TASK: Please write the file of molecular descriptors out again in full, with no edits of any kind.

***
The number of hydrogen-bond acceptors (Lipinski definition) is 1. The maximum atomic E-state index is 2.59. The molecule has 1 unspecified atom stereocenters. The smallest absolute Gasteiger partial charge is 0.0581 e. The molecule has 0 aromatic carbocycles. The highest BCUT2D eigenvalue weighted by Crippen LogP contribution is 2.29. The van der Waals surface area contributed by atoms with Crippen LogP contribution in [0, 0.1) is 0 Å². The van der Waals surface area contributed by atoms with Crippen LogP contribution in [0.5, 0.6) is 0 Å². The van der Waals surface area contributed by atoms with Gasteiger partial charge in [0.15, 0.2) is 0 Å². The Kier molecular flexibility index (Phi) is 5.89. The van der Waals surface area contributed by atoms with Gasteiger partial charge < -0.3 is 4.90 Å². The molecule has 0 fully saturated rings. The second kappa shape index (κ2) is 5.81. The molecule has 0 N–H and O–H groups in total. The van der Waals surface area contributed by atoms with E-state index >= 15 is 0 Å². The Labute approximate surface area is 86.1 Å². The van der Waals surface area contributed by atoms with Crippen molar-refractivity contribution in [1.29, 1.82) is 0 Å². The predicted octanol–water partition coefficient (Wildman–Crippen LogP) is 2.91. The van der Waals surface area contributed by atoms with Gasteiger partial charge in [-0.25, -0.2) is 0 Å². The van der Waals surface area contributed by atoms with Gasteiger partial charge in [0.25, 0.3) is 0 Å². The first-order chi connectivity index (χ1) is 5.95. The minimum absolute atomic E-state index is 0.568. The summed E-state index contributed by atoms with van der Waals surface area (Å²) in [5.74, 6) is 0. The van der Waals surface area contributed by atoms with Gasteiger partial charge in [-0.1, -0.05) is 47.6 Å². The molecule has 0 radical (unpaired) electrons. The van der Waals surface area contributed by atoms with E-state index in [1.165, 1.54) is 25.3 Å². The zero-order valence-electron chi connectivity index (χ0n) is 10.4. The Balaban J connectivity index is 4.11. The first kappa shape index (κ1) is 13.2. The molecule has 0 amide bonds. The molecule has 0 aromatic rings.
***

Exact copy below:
The number of hydrogen-bond acceptors (Lipinski definition) is 1. The maximum atomic E-state index is 2.59. The molecule has 1 unspecified atom stereocenters. The smallest absolute Gasteiger partial charge is 0.0581 e. The molecule has 0 aromatic carbocycles. The highest BCUT2D eigenvalue weighted by Crippen LogP contribution is 2.29. The van der Waals surface area contributed by atoms with Crippen LogP contribution in [0, 0.1) is 0 Å². The van der Waals surface area contributed by atoms with Crippen LogP contribution in [0.5, 0.6) is 0 Å². The van der Waals surface area contributed by atoms with Gasteiger partial charge in [0.15, 0.2) is 0 Å². The Kier molecular flexibility index (Phi) is 5.89. The van der Waals surface area contributed by atoms with Gasteiger partial charge < -0.3 is 4.90 Å². The molecule has 0 fully saturated rings. The second kappa shape index (κ2) is 5.81. The molecule has 0 N–H and O–H groups in total. The van der Waals surface area contributed by atoms with E-state index >= 15 is 0 Å². The Labute approximate surface area is 86.1 Å². The van der Waals surface area contributed by atoms with Crippen molar-refractivity contribution in [1.29, 1.82) is 0 Å². The predicted octanol–water partition coefficient (Wildman–Crippen LogP) is 2.91. The van der Waals surface area contributed by atoms with Gasteiger partial charge in [-0.25, -0.2) is 0 Å². The van der Waals surface area contributed by atoms with Gasteiger partial charge in [0.25, 0.3) is 0 Å². The first-order chi connectivity index (χ1) is 5.95. The minimum absolute atomic E-state index is 0.568. The summed E-state index contributed by atoms with van der Waals surface area (Å²) in [5.74, 6) is 0. The van der Waals surface area contributed by atoms with Gasteiger partial charge in [-0.1, -0.05) is 47.6 Å². The molecule has 0 radical (unpaired) electrons. The van der Waals surface area contributed by atoms with E-state index in [1.165, 1.54) is 25.3 Å². The zero-order valence-electron chi connectivity index (χ0n) is 10.4. The Balaban J connectivity index is 4.11. The first kappa shape index (κ1) is 13.2. The molecule has 0 amide bonds. The molecule has 0 aromatic rings.